Tana mu fenyen? Is there any evil in your day?

It is weird for me to think that I left in Winter and it’s now Spring. I’ve reached the point of comfort and habituation in life here. My house feels lived in. The people I pass on the street are familiar faces. I have friends who I genuinely enjoy being around and miss when I’m away and I have a life here I can’t yet begin to imagine having to leave. Things are beginning to feel normal to me.

I spend my days dancing on the streets with children to traditional Susu music. I thrive on the joy I pry from everyone surrounding me. Their excited faces when I speak Susu, which immediately lends to them slapping their knees and shouting “Fote sosoxui fala” — the white person speaks Susu. I turn around, slap my knees back, dance a little jig and sing to them “Fore fotexui fala” — The African speaks the white person’s language. We laugh, we bond, and we all agree that life is so damn funny.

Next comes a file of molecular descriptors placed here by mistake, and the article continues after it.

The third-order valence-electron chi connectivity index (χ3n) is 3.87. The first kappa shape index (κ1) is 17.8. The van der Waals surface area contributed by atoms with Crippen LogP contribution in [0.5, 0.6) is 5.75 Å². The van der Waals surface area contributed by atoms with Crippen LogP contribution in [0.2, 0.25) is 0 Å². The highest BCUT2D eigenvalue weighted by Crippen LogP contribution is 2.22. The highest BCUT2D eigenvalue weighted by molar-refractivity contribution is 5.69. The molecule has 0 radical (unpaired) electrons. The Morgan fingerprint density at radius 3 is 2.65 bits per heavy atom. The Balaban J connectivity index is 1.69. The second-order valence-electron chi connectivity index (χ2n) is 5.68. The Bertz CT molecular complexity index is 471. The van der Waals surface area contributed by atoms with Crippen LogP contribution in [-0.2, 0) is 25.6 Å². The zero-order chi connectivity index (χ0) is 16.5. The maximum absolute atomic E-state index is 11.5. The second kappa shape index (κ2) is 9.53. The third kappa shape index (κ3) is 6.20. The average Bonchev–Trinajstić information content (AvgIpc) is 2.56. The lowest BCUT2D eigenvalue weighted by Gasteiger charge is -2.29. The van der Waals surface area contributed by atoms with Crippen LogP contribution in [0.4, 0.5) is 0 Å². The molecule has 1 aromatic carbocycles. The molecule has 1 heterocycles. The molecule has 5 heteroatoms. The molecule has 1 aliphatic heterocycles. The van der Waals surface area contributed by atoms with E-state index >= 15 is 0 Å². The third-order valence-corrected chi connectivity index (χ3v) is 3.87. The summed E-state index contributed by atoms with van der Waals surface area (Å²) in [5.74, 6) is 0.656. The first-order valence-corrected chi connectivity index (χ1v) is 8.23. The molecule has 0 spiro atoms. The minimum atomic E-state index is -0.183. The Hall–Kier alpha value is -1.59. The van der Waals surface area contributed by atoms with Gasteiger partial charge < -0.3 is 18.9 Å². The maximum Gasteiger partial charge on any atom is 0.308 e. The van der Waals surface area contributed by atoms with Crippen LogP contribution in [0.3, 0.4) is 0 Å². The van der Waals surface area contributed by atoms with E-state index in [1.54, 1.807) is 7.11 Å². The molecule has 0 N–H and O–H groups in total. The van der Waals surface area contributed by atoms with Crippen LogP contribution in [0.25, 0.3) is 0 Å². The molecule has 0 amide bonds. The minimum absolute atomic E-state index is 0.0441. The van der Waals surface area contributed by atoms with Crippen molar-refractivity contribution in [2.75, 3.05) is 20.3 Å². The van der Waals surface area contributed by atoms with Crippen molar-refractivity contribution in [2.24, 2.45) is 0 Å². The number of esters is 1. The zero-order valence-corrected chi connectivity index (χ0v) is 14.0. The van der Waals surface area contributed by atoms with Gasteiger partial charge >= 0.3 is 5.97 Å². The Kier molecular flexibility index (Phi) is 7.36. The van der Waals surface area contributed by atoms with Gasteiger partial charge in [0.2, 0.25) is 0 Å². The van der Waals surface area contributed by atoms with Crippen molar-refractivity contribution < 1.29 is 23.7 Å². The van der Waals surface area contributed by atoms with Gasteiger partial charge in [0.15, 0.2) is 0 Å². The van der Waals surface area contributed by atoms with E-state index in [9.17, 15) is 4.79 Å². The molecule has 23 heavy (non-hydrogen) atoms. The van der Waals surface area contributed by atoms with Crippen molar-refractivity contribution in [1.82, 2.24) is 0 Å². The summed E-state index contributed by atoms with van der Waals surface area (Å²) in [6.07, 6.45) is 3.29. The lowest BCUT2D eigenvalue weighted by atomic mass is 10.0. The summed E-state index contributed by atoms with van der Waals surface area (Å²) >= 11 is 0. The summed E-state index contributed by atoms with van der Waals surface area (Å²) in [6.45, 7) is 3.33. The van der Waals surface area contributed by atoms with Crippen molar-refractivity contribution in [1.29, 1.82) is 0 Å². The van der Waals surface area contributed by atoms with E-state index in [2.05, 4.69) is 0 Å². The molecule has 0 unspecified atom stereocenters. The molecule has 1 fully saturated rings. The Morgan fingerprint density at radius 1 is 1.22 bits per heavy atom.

I’m in love with my village, my family, my community, and this culture. There are ups and downs — even on a daily basis. One moment I’m soaring high, loving every aspect about Koba and Guinea and Peace Corps and the next I’m near tears because I’m so tired and frustrated of not understanding what’s going on. The hardest thing to adapt to isn’t the lack of running water, electricity, or a decent meal — it’s the complete and utter unknown of a new culture. Constantly making mistakes, being corrected, misreading situations, and feeling like a fool.

But, petit a petit. Dondoronti dondoronti. Ceda ceda. Little by little. 

Every marriage ceremony I attend and dance in a giant circle at brings me a little closer to my village. Every person I greet on my path connects me a little more to the culture. Every conversation in Susu is a small win. I’m trucking along here. Every day I feel grateful and happy to be.  Every day I wish I could find the words to share with you the meaningfulness of my experiences here.

I’m still searching.

I know things have been crazy with the Ebola in the international news, but I think you all back home have by now gotten the memo that we’re OK and not to panic. I’m happy, healthy, and safe. Wishing you all a lovely Spring — enjoy the cherry blossoms for me.

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